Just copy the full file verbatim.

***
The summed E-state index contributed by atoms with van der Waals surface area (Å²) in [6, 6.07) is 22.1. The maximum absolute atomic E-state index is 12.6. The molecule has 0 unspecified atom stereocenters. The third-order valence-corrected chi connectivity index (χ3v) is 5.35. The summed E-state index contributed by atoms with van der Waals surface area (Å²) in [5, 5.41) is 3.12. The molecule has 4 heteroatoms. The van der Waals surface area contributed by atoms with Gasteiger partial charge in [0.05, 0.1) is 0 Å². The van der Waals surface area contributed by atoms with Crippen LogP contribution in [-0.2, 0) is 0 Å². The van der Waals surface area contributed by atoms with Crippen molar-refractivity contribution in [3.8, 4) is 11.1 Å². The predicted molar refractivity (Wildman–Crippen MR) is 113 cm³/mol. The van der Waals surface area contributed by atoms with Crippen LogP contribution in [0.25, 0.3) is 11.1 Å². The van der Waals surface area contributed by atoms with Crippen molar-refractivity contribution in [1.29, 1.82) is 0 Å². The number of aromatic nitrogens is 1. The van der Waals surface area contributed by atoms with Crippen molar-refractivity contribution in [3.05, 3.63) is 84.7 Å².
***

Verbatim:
The summed E-state index contributed by atoms with van der Waals surface area (Å²) in [6, 6.07) is 22.1. The maximum absolute atomic E-state index is 12.6. The molecule has 0 unspecified atom stereocenters. The third-order valence-corrected chi connectivity index (χ3v) is 5.35. The summed E-state index contributed by atoms with van der Waals surface area (Å²) in [5, 5.41) is 3.12. The molecule has 4 heteroatoms. The van der Waals surface area contributed by atoms with Gasteiger partial charge in [0.05, 0.1) is 0 Å². The van der Waals surface area contributed by atoms with Crippen LogP contribution in [-0.2, 0) is 0 Å². The van der Waals surface area contributed by atoms with Crippen molar-refractivity contribution in [3.8, 4) is 11.1 Å². The predicted molar refractivity (Wildman–Crippen MR) is 113 cm³/mol. The van der Waals surface area contributed by atoms with Crippen LogP contribution in [0.25, 0.3) is 11.1 Å². The van der Waals surface area contributed by atoms with Crippen molar-refractivity contribution in [1.29, 1.82) is 0 Å². The number of aromatic nitrogens is 1. The van der Waals surface area contributed by atoms with Crippen molar-refractivity contribution in [3.05, 3.63) is 84.7 Å².